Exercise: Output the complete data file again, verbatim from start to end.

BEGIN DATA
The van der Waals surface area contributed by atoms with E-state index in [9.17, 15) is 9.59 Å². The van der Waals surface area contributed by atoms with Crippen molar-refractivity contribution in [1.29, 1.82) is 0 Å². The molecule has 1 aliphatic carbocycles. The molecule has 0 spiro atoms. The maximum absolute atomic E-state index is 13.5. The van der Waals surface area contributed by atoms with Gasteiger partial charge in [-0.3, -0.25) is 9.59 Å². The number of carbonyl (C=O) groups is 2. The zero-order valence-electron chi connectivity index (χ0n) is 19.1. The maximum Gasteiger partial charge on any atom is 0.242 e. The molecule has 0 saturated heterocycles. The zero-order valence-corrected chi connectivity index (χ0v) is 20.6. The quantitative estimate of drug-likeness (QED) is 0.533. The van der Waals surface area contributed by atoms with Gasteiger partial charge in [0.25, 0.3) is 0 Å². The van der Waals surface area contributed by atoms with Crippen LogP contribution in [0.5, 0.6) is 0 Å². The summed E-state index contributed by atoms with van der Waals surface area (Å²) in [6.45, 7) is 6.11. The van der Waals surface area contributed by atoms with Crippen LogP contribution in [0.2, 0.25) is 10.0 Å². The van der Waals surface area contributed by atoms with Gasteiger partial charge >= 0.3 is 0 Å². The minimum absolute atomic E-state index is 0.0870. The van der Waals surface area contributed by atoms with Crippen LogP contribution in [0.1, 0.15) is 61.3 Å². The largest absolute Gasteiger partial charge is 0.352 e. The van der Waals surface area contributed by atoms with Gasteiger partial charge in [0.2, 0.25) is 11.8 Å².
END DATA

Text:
The van der Waals surface area contributed by atoms with E-state index in [9.17, 15) is 9.59 Å². The van der Waals surface area contributed by atoms with Crippen molar-refractivity contribution in [1.29, 1.82) is 0 Å². The molecule has 1 aliphatic carbocycles. The molecule has 0 spiro atoms. The maximum absolute atomic E-state index is 13.5. The van der Waals surface area contributed by atoms with Gasteiger partial charge in [-0.3, -0.25) is 9.59 Å². The number of carbonyl (C=O) groups is 2. The zero-order valence-electron chi connectivity index (χ0n) is 19.1. The maximum Gasteiger partial charge on any atom is 0.242 e. The molecule has 0 saturated heterocycles. The zero-order valence-corrected chi connectivity index (χ0v) is 20.6. The quantitative estimate of drug-likeness (QED) is 0.533. The van der Waals surface area contributed by atoms with Gasteiger partial charge in [0.25, 0.3) is 0 Å². The van der Waals surface area contributed by atoms with Crippen LogP contribution in [0.5, 0.6) is 0 Å². The summed E-state index contributed by atoms with van der Waals surface area (Å²) in [6.45, 7) is 6.11. The van der Waals surface area contributed by atoms with Crippen LogP contribution in [0.2, 0.25) is 10.0 Å². The van der Waals surface area contributed by atoms with Gasteiger partial charge >= 0.3 is 0 Å². The minimum absolute atomic E-state index is 0.0870. The van der Waals surface area contributed by atoms with Crippen LogP contribution in [0.1, 0.15) is 61.3 Å². The largest absolute Gasteiger partial charge is 0.352 e. The van der Waals surface area contributed by atoms with Gasteiger partial charge in [0.2, 0.25) is 11.8 Å².